The winter sunshine with a bite of chill in the air – and a meeting with accountant or tax agent high on the agenda – is a good platform for improvements and reforms.
Business of all types can be a bit like gardening, where during the dead of winter one pays attention to important details before the warmth of spring.
Redland City has experienced an early flush of new growth this winter with the
launch of the Redland City Bulletin, combining the best features of the long-serving
Bayside Bulletin
and Redland Times to service the vibrant urban and rural community that is based on a precious environmental asset, the Moreton Bay region.

THE Fairfax Media team that has planned the reform deserves congratulations for retaining the local papers' traditions, while emphasising the role in servicing the changing communities of interest that make up a modern city.
It was pleasing to see the faces of more than 200 people, mostly Redland City residents, feature in the editorial pictures of the first edition, excluding the eight-page wraparound feature that documented the reform.
After dozens of papers of hard news and special features supporting city enterprises, it was just as delightful to get the burst of colour in the Trades Services pages and then the first edition of the Redland City Bulletin Classifieds.

THE 'old' always mixes with the 'new' in the Classifieds, and the cultural mix will always draw keen eyes.
One of the most visited pages at tells of the “treasure hunt” of classified advertising, which offers special opportunities.
A buyer found a top-range Westinghouse fridge at a bargain price after Julie Smith of Ormiston used a picture of the fridge in her ad for that special edition of the new Bulletin. Please note: The fridge wasn't smiling too.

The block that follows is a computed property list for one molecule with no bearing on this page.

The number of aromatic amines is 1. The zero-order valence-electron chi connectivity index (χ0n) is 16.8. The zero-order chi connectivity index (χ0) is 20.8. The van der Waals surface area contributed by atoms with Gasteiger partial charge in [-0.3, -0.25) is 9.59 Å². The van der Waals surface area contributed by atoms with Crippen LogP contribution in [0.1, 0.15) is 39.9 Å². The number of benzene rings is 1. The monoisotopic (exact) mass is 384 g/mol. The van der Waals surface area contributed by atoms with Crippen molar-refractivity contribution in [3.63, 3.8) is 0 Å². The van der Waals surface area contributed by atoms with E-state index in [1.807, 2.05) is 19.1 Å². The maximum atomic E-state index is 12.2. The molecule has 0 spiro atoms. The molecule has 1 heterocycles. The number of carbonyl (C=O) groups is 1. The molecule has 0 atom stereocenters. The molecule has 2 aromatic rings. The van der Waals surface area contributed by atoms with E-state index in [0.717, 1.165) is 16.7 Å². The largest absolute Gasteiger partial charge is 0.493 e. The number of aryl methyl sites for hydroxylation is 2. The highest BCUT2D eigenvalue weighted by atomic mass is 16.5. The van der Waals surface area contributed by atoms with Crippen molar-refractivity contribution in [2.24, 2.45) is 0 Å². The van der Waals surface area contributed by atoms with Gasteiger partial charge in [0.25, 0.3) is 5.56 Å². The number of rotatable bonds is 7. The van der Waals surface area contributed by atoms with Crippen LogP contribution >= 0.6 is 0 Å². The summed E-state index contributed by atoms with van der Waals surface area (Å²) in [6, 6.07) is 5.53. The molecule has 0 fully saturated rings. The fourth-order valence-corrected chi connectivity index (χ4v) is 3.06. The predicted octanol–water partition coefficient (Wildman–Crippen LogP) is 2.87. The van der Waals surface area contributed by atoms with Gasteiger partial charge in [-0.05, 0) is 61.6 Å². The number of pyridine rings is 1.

Julie and her family came from the UK 15 years ago for the Redland lifestyle, so they have witnessed the district's change – and she says they have no regrets.
They have been preparing to move to a new Ormiston home, where the fridge would be too big for the kitchen bay.

NEVILLE Russell of Thornlands advertised for a Raby Bay pontoon for a 38ft boat he is about to bring from Tasmania – and received an offer.
Neville says he has hired a skipper to sail the Huon pine boat, Islander II, to the bay; he is considering getting aboard at Coffs Harbour.
The Classifieds are a place for people who get out there and do things in their lives. That will remain the same, regardless of the packaging.

This has been the first Classie Corner in the new Redland City Bulletin.

No one wants to be caught with their RAM down

COMPUTERS – how we love to hate them. Before you rush to get an end of financial year special on a new box, think about how you may get more out of your existing system.
Interest-free deals can be enticing but the power and speed of the latest models may be unnecessary for users who will never go beyond basics of email and text-based fiddling, viewing and editing an image occasionally and researching websites for senior citizen entitlements.